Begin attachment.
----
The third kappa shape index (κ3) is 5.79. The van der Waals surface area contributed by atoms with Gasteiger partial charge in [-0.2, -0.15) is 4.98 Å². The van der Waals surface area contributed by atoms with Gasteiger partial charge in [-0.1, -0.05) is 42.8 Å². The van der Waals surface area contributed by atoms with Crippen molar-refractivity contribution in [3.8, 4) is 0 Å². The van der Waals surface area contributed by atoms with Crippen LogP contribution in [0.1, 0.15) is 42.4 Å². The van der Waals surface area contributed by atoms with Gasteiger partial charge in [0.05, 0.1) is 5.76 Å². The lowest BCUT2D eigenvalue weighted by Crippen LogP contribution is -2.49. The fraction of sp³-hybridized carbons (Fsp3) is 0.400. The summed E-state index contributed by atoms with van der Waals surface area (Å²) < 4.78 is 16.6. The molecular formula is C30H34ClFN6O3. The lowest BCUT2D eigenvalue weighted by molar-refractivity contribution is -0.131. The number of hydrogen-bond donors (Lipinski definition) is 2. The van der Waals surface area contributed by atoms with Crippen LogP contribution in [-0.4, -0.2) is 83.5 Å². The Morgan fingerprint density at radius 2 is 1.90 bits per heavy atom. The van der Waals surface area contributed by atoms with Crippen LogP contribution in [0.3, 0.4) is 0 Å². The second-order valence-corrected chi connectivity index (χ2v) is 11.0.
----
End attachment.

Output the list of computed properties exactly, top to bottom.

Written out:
The third kappa shape index (κ3) is 5.79. The van der Waals surface area contributed by atoms with Gasteiger partial charge in [-0.2, -0.15) is 4.98 Å². The van der Waals surface area contributed by atoms with Gasteiger partial charge in [-0.1, -0.05) is 42.8 Å². The van der Waals surface area contributed by atoms with Crippen molar-refractivity contribution in [3.8, 4) is 0 Å². The van der Waals surface area contributed by atoms with Crippen LogP contribution in [0.1, 0.15) is 42.4 Å². The van der Waals surface area contributed by atoms with Gasteiger partial charge in [0.05, 0.1) is 5.76 Å². The lowest BCUT2D eigenvalue weighted by Crippen LogP contribution is -2.49. The fraction of sp³-hybridized carbons (Fsp3) is 0.400. The summed E-state index contributed by atoms with van der Waals surface area (Å²) < 4.78 is 16.6. The molecular formula is C30H34ClFN6O3. The lowest BCUT2D eigenvalue weighted by molar-refractivity contribution is -0.131. The number of hydrogen-bond donors (Lipinski definition) is 2. The van der Waals surface area contributed by atoms with Crippen LogP contribution in [-0.4, -0.2) is 83.5 Å². The Morgan fingerprint density at radius 2 is 1.90 bits per heavy atom. The van der Waals surface area contributed by atoms with Crippen LogP contribution in [0.3, 0.4) is 0 Å². The second-order valence-corrected chi connectivity index (χ2v) is 11.0.